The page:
Delegates from almost 200 nations endorsed a declaration to help poor countries suffering the effects of climate change but didn't allocate any new funds to do so.

The final agreement highlighted the ''urgent need'' to cut greenhouse gases in line with the goals of the landmark 2015 Paris climate change accord.

But despite holding the longest climate talks ever in 25 annual editions, many delegates resisted calls to enhance pledges to cut greenhouse gases next year.

The Paris accord established the common goal of avoiding a temperature increase of more than 1.5 degrees Celsius (2.7 degrees Fahrenheit) by the end of the century. So far, the world is on course for a 3- to 4-degree Celsius rise, with potentially dramatic consequences for many countries, including rising sea levels and fiercer storms.

The thorniest issues, including carbon markets, were left for the next summit in Glasgow in a year's time.

Environmental groups and activists accused the world's richer countries of showing little commitment to seriously tackling climate change.

UN Secretary-General Antonio Guterres said he was "disappointed" by the meeting's outcome.

The international community lost an important opportunity to show increased ambition on mitigation, adaptation and finance to tackle the climate crisis,'' he said.

 


November 22, 2019

Earth’s Second Warmest October on Record

NASA, NOAA, and the Japan Meteorological Agency are in solid consensus that last month was the second warmest October in global records that extend back to the late 1800s. The agencies agreed that October 2019 came in just behind October 2015. The Copernicus EU office found that October was narrowly the warmest on record in its dataset, which extends back to 1979. Variations in how different groups analyze data-sparse regions such as the Arctic can lead to minor differences between groups in the rankings of a particular month.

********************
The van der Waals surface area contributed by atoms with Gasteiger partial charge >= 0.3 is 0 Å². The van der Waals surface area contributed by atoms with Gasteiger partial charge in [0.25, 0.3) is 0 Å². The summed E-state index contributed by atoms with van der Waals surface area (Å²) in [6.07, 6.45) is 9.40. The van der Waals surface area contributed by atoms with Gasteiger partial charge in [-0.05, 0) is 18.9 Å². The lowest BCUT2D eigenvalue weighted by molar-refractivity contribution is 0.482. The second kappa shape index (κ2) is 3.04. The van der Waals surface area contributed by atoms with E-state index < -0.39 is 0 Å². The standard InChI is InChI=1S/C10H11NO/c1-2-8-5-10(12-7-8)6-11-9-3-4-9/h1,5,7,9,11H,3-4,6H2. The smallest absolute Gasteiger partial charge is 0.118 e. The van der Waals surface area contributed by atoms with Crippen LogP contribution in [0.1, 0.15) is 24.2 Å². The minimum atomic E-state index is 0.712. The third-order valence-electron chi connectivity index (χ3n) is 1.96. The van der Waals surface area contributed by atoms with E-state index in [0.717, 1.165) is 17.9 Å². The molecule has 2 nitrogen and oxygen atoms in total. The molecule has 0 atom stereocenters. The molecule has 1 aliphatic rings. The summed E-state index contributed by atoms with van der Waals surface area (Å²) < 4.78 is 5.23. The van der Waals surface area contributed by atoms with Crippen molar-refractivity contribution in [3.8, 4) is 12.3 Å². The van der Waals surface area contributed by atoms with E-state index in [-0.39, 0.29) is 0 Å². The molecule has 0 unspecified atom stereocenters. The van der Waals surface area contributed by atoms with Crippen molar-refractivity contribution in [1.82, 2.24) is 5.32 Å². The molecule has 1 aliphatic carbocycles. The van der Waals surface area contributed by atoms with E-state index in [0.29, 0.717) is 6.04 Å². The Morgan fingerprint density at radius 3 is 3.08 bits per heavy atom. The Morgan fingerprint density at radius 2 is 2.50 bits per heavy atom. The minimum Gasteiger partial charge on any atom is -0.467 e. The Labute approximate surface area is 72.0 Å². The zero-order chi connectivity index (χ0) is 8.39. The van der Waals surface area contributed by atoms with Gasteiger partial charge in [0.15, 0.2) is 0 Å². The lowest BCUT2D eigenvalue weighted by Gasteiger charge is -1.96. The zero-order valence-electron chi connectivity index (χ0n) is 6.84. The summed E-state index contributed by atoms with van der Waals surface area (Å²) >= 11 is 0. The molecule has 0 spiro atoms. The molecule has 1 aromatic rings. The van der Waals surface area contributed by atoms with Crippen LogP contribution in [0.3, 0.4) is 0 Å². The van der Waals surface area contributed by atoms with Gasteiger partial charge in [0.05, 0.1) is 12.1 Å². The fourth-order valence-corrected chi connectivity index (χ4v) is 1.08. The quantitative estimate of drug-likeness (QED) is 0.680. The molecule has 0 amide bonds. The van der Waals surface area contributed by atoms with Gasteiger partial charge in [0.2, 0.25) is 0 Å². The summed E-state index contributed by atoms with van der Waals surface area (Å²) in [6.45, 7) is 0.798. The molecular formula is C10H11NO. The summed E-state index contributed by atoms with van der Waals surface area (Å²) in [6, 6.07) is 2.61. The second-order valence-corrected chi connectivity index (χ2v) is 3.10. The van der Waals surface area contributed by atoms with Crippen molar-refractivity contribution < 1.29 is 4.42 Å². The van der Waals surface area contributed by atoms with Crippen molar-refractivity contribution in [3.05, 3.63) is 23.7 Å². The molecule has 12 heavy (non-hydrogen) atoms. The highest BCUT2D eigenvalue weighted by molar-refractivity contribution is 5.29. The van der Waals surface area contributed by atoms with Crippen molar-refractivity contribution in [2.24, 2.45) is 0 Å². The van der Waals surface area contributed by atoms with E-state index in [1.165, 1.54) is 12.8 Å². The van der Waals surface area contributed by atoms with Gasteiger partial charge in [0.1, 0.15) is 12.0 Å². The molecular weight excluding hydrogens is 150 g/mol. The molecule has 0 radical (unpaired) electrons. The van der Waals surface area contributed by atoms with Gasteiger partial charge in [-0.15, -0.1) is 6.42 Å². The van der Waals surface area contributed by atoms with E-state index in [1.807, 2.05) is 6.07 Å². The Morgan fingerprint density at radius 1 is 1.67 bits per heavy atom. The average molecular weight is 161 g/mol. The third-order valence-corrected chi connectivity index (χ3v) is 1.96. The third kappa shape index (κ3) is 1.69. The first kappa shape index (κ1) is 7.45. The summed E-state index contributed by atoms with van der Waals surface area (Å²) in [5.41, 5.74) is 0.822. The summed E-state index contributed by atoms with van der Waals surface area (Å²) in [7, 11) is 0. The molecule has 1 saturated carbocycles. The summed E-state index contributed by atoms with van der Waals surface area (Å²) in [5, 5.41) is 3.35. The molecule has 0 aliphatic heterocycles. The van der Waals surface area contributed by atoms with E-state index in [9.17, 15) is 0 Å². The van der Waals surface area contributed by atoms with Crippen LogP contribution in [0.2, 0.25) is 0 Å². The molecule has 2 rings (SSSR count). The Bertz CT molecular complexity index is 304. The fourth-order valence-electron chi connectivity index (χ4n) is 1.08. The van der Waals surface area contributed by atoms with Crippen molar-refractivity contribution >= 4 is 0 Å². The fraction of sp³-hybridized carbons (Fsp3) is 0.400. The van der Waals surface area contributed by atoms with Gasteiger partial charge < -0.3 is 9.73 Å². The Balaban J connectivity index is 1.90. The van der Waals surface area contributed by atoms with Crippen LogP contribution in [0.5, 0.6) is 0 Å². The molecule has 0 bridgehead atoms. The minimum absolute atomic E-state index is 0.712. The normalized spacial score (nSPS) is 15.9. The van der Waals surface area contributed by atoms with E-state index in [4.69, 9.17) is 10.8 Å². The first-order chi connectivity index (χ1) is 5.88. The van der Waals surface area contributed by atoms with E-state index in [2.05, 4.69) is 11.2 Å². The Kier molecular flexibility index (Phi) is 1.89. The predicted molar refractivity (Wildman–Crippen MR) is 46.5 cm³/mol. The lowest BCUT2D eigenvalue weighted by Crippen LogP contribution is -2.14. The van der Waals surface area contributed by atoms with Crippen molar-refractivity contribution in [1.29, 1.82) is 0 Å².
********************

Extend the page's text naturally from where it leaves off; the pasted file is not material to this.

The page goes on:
The NOAA report, released on Monday, found that October 2019 was 0.98°C (1.76°F) above the 20th-century average and only 0.06°C (0.11°F) cooler than October 2015. The last five Octobers are the five warmest on record globally, according to NOAA, as evident in Figure 1. To find an October that was cooler than the 20th-century global average, you have to go all the way back to 1976.

Also finding that last month was the second warmest October was the University of Alabama Huntsville, based on data from NOAA’s satellite-based Microwave Sounding Units for the lowest five miles of the atmosphere (the lower and middle troposphere). October 2017 is the warmest October in the UAH database, which goes back to December 1978.